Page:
least 70 percent. If a contractor failed the test, the city would not re-test that person for one year.
According to information provided to the city council, the Construction Board of Adjustment and Appeals, in conjunction with city staff, can provide the test applications for licenses.
Mayor Stoney Williams said, “This may be contentious. It only applies to building contractors — other contractors for air conditioners, electricians are already tested by the state.”
If council agrees to look into the testing requirement for contractors, it will have to be written into an ordinance and looked at again. If council approves the ordinance, contractors would be unable to gain a permit to build in the city without passing the test, Williams said.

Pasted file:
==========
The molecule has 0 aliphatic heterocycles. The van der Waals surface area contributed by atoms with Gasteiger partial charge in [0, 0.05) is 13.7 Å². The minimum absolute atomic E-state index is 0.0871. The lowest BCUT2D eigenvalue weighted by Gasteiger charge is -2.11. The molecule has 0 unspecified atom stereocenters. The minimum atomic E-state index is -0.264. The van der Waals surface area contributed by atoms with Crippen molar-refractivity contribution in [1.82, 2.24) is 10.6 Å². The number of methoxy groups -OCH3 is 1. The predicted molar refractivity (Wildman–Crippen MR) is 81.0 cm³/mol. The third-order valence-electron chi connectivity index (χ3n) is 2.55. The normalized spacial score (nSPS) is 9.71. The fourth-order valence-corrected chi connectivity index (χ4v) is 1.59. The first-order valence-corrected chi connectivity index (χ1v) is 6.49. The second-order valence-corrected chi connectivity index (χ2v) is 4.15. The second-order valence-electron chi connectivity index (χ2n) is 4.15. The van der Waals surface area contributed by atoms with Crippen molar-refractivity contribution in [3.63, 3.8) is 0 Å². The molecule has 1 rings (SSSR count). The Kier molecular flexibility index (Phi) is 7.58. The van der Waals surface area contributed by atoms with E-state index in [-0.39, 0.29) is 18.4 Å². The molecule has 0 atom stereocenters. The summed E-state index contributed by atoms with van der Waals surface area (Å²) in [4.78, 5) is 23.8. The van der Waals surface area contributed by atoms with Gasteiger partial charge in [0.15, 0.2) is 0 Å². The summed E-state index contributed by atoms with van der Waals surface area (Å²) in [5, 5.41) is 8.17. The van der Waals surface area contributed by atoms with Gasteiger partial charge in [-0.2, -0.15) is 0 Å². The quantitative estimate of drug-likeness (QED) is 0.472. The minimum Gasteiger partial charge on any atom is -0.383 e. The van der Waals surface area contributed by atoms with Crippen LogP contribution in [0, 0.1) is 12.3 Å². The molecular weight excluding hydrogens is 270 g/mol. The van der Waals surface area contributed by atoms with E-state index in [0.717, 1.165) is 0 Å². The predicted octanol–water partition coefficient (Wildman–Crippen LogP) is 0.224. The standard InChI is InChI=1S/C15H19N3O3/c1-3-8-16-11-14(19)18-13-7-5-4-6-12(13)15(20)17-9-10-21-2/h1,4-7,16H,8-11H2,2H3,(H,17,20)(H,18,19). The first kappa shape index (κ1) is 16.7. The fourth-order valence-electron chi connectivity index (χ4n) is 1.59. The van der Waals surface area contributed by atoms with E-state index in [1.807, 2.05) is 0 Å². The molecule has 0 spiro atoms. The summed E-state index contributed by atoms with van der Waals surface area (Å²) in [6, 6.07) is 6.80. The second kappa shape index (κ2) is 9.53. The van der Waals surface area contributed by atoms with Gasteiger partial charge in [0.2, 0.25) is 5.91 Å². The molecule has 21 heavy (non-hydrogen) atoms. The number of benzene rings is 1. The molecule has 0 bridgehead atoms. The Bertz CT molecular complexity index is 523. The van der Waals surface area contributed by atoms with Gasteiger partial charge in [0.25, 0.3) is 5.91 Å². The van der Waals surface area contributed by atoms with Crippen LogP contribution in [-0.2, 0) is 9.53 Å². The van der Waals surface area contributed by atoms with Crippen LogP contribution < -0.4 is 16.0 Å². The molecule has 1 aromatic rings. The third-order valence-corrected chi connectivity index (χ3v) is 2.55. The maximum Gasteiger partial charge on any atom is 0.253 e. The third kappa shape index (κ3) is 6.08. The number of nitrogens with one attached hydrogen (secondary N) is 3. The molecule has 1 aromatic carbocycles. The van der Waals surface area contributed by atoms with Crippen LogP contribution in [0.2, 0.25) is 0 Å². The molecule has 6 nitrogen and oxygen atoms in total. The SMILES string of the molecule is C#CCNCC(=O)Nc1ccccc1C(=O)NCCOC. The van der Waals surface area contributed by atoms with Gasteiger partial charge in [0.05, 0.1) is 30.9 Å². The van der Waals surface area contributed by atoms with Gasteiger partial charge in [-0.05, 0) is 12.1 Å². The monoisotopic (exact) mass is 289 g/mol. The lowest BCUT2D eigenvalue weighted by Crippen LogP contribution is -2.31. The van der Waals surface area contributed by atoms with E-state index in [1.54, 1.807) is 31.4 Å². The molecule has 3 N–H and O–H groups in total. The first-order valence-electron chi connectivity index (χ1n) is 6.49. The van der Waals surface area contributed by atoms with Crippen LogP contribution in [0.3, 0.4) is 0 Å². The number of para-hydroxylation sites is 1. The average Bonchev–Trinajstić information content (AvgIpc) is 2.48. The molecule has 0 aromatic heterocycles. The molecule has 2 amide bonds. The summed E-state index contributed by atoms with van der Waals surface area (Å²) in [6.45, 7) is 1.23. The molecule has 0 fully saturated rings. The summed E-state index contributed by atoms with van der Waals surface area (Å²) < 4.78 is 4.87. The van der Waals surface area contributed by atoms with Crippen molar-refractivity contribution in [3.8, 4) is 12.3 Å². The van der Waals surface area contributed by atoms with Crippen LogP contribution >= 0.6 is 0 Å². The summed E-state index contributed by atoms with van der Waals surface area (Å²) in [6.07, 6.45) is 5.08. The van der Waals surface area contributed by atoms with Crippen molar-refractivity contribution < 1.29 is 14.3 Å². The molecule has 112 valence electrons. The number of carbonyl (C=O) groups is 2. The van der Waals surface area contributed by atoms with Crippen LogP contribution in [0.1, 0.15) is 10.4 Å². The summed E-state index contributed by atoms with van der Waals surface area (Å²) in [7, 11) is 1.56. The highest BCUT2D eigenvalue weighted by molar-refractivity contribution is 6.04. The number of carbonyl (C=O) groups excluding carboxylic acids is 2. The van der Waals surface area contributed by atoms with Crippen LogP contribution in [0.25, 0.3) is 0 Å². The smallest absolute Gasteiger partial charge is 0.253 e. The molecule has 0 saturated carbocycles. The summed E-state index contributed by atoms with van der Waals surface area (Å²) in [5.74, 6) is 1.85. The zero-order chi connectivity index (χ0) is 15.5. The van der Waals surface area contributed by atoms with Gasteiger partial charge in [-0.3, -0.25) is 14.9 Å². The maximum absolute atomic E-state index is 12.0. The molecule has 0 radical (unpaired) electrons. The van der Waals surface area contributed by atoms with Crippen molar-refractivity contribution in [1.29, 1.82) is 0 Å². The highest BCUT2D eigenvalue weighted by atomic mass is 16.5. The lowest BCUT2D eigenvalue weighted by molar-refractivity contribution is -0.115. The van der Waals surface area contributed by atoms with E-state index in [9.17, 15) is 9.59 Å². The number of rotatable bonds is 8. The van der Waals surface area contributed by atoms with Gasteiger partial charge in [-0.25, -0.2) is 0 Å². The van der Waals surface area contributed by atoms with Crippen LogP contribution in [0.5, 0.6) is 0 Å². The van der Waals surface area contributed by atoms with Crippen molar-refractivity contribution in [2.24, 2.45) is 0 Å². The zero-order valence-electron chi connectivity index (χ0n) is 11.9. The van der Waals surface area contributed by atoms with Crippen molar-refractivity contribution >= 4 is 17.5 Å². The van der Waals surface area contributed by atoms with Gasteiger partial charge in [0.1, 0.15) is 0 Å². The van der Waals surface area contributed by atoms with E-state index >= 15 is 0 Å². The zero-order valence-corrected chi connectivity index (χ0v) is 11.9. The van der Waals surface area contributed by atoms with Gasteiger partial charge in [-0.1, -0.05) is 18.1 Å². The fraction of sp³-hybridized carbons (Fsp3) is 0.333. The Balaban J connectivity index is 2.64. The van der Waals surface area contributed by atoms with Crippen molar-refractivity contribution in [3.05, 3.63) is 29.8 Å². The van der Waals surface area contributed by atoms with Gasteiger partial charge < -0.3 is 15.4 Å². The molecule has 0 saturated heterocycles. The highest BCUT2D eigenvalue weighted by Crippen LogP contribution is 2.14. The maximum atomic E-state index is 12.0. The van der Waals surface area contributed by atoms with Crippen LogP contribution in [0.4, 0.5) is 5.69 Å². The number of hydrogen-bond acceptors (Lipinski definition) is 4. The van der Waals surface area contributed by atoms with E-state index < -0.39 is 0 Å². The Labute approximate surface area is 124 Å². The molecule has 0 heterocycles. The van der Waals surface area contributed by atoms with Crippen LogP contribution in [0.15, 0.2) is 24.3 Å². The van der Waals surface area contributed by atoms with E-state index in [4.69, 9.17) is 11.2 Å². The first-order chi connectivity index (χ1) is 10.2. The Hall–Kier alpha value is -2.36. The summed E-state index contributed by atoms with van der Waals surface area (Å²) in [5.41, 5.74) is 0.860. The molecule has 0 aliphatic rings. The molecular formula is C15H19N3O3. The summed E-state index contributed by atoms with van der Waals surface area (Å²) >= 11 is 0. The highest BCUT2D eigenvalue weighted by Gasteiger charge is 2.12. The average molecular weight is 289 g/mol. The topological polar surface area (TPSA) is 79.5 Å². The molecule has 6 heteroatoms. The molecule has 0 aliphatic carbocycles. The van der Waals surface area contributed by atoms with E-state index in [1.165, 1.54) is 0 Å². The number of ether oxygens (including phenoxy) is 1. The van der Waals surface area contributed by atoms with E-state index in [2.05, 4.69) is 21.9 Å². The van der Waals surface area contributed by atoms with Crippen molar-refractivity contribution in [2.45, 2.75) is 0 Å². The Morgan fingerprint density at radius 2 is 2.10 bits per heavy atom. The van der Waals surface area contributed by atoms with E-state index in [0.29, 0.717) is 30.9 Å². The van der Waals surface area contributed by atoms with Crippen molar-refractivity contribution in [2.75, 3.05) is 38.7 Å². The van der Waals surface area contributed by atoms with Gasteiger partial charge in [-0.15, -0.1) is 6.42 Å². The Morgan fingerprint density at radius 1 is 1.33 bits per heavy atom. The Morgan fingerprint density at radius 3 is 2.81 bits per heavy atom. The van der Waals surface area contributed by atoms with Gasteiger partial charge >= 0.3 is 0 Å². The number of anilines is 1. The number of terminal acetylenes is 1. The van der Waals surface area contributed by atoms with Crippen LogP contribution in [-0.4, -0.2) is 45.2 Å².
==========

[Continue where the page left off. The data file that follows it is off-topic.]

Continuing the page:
By Amy Clarkson
New Braunfels City Council will consider requiring general contractors to pass a test before allowing them to build inside the city limits at the council’s regular meeting tonight.
Council-m a n Robert Kendrick proposed pursuing testing options for licensed contrac-
KENDRICK tors-.]Th.® council will
meet at 6:30 p.m. today, after a special closed session at 5 p.m. The group meets today because of the Memorial Day holiday.
“Some of the city staff wanted to make sure the builders were licensed and qualified to build in the city,” Kendrick said. “There’s not a test requirement for general contractors, and we want to try to stop problems whenever we can.”
Under the proposal, contractors would take an industry-wide, standardized test to obtain city licenses. The tests would be offered not less than four times a year. Applicants would have to pass with at